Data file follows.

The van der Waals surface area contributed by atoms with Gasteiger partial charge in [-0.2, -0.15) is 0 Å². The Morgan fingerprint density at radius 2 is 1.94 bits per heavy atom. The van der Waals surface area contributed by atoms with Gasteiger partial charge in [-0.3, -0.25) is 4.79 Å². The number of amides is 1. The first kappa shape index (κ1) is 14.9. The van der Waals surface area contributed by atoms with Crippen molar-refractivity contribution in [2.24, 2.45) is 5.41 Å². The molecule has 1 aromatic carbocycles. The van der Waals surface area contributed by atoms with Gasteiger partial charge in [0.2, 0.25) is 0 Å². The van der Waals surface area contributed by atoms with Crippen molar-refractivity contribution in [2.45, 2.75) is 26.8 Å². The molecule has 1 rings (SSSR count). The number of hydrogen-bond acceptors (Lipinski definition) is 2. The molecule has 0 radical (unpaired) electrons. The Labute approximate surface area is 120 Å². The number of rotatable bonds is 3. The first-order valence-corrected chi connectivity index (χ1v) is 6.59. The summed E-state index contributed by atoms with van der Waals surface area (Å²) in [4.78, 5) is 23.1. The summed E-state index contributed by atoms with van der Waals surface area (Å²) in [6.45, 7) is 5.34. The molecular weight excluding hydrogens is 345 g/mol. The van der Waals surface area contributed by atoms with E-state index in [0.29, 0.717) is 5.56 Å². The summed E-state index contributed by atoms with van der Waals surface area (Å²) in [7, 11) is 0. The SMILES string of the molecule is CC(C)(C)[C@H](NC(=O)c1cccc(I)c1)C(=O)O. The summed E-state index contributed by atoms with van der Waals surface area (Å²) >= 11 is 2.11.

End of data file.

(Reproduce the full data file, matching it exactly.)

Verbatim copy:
The van der Waals surface area contributed by atoms with Gasteiger partial charge in [-0.2, -0.15) is 0 Å². The Morgan fingerprint density at radius 2 is 1.94 bits per heavy atom. The van der Waals surface area contributed by atoms with Gasteiger partial charge in [-0.3, -0.25) is 4.79 Å². The number of amides is 1. The first kappa shape index (κ1) is 14.9. The van der Waals surface area contributed by atoms with Crippen molar-refractivity contribution in [2.24, 2.45) is 5.41 Å². The molecule has 1 aromatic carbocycles. The van der Waals surface area contributed by atoms with Gasteiger partial charge in [0.2, 0.25) is 0 Å². The van der Waals surface area contributed by atoms with Crippen molar-refractivity contribution in [2.45, 2.75) is 26.8 Å². The molecule has 1 rings (SSSR count). The number of hydrogen-bond acceptors (Lipinski definition) is 2. The molecule has 0 radical (unpaired) electrons. The Labute approximate surface area is 120 Å². The number of rotatable bonds is 3. The first-order valence-corrected chi connectivity index (χ1v) is 6.59. The summed E-state index contributed by atoms with van der Waals surface area (Å²) in [4.78, 5) is 23.1. The summed E-state index contributed by atoms with van der Waals surface area (Å²) in [6.45, 7) is 5.34. The molecular weight excluding hydrogens is 345 g/mol. The van der Waals surface area contributed by atoms with E-state index in [0.29, 0.717) is 5.56 Å². The summed E-state index contributed by atoms with van der Waals surface area (Å²) in [7, 11) is 0. The SMILES string of the molecule is CC(C)(C)[C@H](NC(=O)c1cccc(I)c1)C(=O)O. The summed E-state index contributed by atoms with van der Waals surface area (Å²) >= 11 is 2.11.